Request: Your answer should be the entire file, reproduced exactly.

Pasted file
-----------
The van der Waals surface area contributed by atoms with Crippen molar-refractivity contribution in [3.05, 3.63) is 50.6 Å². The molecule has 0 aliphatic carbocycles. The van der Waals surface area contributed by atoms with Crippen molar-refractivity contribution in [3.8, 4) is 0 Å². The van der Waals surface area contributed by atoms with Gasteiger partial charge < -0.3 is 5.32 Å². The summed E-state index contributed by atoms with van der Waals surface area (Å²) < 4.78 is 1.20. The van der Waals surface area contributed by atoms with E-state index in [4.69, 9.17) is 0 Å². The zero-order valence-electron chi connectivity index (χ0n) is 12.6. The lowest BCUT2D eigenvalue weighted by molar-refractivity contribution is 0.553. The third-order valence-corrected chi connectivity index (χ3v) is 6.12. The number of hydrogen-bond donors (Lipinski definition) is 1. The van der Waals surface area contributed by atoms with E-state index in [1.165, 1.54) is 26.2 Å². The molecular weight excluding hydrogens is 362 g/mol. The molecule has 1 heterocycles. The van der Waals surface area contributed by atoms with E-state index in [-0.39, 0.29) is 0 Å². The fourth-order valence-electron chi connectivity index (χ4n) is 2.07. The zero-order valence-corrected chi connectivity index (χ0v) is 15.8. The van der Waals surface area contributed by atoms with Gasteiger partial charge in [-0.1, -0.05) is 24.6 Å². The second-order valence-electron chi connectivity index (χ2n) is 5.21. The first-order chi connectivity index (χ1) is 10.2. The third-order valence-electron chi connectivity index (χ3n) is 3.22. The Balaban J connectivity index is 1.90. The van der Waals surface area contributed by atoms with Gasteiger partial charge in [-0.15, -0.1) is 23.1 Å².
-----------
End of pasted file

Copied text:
The van der Waals surface area contributed by atoms with Crippen molar-refractivity contribution in [3.05, 3.63) is 50.6 Å². The molecule has 0 aliphatic carbocycles. The van der Waals surface area contributed by atoms with Crippen molar-refractivity contribution in [3.8, 4) is 0 Å². The van der Waals surface area contributed by atoms with Gasteiger partial charge < -0.3 is 5.32 Å². The summed E-state index contributed by atoms with van der Waals surface area (Å²) < 4.78 is 1.20. The van der Waals surface area contributed by atoms with E-state index in [4.69, 9.17) is 0 Å². The zero-order valence-electron chi connectivity index (χ0n) is 12.6. The lowest BCUT2D eigenvalue weighted by molar-refractivity contribution is 0.553. The third-order valence-corrected chi connectivity index (χ3v) is 6.12. The number of hydrogen-bond donors (Lipinski definition) is 1. The van der Waals surface area contributed by atoms with E-state index in [1.165, 1.54) is 26.2 Å². The molecular weight excluding hydrogens is 362 g/mol. The molecule has 1 heterocycles. The van der Waals surface area contributed by atoms with E-state index in [-0.39, 0.29) is 0 Å². The fourth-order valence-electron chi connectivity index (χ4n) is 2.07. The zero-order valence-corrected chi connectivity index (χ0v) is 15.8. The van der Waals surface area contributed by atoms with Gasteiger partial charge in [-0.1, -0.05) is 24.6 Å². The second-order valence-electron chi connectivity index (χ2n) is 5.21. The first-order chi connectivity index (χ1) is 10.2. The third-order valence-electron chi connectivity index (χ3n) is 3.22. The Balaban J connectivity index is 1.90. The van der Waals surface area contributed by atoms with Gasteiger partial charge in [-0.15, -0.1) is 23.1 Å².